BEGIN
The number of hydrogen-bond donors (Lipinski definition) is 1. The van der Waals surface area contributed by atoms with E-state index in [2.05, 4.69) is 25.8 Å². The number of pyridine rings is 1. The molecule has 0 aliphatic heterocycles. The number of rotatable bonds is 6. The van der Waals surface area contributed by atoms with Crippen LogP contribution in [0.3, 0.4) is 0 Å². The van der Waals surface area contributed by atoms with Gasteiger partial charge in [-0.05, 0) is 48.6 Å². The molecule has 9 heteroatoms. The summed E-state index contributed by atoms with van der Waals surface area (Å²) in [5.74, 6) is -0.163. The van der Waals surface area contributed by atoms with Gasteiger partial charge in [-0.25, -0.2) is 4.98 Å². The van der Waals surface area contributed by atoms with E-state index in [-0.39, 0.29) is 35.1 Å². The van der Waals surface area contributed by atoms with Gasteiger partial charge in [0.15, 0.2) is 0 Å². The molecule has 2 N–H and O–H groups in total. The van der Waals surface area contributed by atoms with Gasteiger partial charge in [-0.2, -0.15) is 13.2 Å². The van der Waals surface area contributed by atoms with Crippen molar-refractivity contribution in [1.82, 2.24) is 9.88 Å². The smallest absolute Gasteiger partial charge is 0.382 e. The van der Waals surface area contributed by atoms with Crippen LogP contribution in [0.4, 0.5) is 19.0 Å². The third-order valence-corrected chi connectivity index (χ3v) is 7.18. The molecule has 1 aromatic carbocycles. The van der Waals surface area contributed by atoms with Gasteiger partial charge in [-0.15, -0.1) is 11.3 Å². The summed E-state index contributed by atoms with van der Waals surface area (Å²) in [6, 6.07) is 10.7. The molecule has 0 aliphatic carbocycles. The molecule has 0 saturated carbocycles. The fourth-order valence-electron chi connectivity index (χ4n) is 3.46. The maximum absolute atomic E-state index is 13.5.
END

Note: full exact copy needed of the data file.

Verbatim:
The number of hydrogen-bond donors (Lipinski definition) is 1. The van der Waals surface area contributed by atoms with E-state index in [2.05, 4.69) is 25.8 Å². The number of pyridine rings is 1. The molecule has 0 aliphatic heterocycles. The number of rotatable bonds is 6. The van der Waals surface area contributed by atoms with Crippen LogP contribution in [0.3, 0.4) is 0 Å². The van der Waals surface area contributed by atoms with Gasteiger partial charge in [-0.05, 0) is 48.6 Å². The molecule has 9 heteroatoms. The summed E-state index contributed by atoms with van der Waals surface area (Å²) in [5.74, 6) is -0.163. The van der Waals surface area contributed by atoms with Gasteiger partial charge in [-0.25, -0.2) is 4.98 Å². The van der Waals surface area contributed by atoms with E-state index in [-0.39, 0.29) is 35.1 Å². The van der Waals surface area contributed by atoms with Gasteiger partial charge in [0.15, 0.2) is 0 Å². The molecule has 2 N–H and O–H groups in total. The van der Waals surface area contributed by atoms with Gasteiger partial charge in [-0.2, -0.15) is 13.2 Å². The van der Waals surface area contributed by atoms with Crippen molar-refractivity contribution in [1.82, 2.24) is 9.88 Å². The smallest absolute Gasteiger partial charge is 0.382 e. The van der Waals surface area contributed by atoms with Crippen LogP contribution in [0.4, 0.5) is 19.0 Å². The third-order valence-corrected chi connectivity index (χ3v) is 7.18. The molecule has 1 aromatic carbocycles. The van der Waals surface area contributed by atoms with Gasteiger partial charge in [-0.15, -0.1) is 11.3 Å². The summed E-state index contributed by atoms with van der Waals surface area (Å²) in [6, 6.07) is 10.7. The molecule has 0 aliphatic carbocycles. The molecule has 0 saturated carbocycles. The fourth-order valence-electron chi connectivity index (χ4n) is 3.46. The maximum absolute atomic E-state index is 13.5.